For the pastry, first sift the flour and the salt into a large mixing bowl. Add some freshly ground black pepper, then add the suet and mix it into the flour using the blade of a knife. When it's evenly blended, add a few drops of cold water and start to mix with the knife, using curving movements and turning the mixture around. The aim is to bring it together as a dough, so keep adding drops of water until it begins to get really claggy and sticky. Now abandon the knife, go in with your hands and bring it all together until you have a nice smooth elastic dough, which leaves the bowl clean. It's worth noting that suet pastry always needs more water than other types, so if it is still a bit dry just go on adding a few drops at a time.

After that, take a quarter of the dough for the lid, then roll the rest out fairly thickly. What you need is a circle, about 21.5 cm/8½ in in diameter. Now line the bowl with the pastry, pressing it well all around. Next chop the steak and kidney into fairly small cubes (reserving the trimmings for the gravy), toss them in the seasoned flour, then add them to the pastry-lined basin with the slices of onion. Add enough oyster sauce/red wine/water to reach almost the top of the meat and sprinkle in a few drops of Worcestershire sauce and another seasoning of salt and pepper.

Roll out the pastry lid, dampen its edges and put it in position on the pudding. Seal well and cover with a double sheet of foil, pleated in the centre to allow room for expansion while cooking. Now secure it with string, making a little handle so that you can lift it out of the hot steamer. Then place it in a steamer over boiling water. Steam for five hours, topping up the boiling water halfway through. (See more detailed instructions below.)

For the gravy, simply place the meat trimmings in a saucepan with the half onion, cover with one pint of red wine and 1 tablespoon oyster sauce, simmer for approximately one hour. Then strain the stock, and in the same pan, fry the remaining onion, chopped small, in the beef dripping until soft and blackened at the edges. Then stir in the flour, gradually add the meat trimmings/red wine/oyster sauce stock little by little to make a smooth gravy, adding a spot of gravy browning if it's needed. Taste to check the seasoning.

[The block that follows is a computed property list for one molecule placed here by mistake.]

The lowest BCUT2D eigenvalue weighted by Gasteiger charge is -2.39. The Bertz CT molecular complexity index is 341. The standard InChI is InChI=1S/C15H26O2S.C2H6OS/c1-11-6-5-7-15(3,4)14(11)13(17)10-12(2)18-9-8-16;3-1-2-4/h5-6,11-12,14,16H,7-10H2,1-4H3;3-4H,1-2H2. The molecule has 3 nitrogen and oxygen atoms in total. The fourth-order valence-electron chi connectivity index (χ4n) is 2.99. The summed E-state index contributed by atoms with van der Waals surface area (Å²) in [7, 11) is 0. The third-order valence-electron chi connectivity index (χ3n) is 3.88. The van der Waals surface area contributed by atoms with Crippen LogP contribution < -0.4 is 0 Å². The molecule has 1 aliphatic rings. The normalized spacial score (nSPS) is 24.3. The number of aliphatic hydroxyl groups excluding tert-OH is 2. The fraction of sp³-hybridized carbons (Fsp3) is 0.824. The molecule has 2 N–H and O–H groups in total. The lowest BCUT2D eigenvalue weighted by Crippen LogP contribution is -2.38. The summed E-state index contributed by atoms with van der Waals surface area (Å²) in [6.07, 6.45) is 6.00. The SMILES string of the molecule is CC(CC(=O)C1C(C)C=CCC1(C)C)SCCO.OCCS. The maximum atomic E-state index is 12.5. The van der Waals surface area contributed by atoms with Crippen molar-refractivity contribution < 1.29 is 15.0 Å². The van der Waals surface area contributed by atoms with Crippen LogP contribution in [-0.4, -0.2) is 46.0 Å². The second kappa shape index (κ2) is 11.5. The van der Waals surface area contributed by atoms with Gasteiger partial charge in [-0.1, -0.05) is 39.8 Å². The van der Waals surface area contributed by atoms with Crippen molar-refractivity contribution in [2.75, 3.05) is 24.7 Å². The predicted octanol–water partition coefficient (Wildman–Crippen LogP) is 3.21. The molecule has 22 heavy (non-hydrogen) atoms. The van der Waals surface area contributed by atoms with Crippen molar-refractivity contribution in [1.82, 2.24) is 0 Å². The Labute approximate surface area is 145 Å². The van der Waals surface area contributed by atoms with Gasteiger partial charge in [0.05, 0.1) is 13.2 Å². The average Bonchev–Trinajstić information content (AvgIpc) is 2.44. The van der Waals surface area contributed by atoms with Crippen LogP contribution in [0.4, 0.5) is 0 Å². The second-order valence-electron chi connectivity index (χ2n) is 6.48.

When the pudding is ready place a small hole in the top of the pudding and pour in as much of the gravy as you can.

To serve, either serve the pudding by spooning portions straight out of the bowl, or slide a palette knife round the edge and turn the whole thing out on to a serving plate (which is more fun!).

Instructions for Prepping for Steaming

The easiest way to steam a pudding is in a dedicated steamer as the water is kept away from the pudding so it can’t boil over. If, however, you don’t have a steamer use a pan large enough to easily fit the bowl you are cooking. Don’t fill the water more than about a third of the way up the bowl or it may boil over and into the bowl. Keep an eye and top up as needed with boiling water.

You need to lift the bowl off the bottom of the pan. This can be done with a steamer stand, an upturned plate or even crumpled up kitchen foil — anything that can stand being in boiling water and lifts the bowl off the bottom of the pan will work.

Make sure you have a well-fitted lid on the pan as you want the steam to cook the pudding not to boil off.
Make sure you put a pleat in the foil or paper you cover the bowl with to allow for expansion and then tie down tightly with string.  Make a handle made from the string that lies over the top of the pudding, as this makes it very much easier to lift out when hot and is well worth doing.

Monday, April 26, 2010

Making: Newly Arrived Luscious Yarn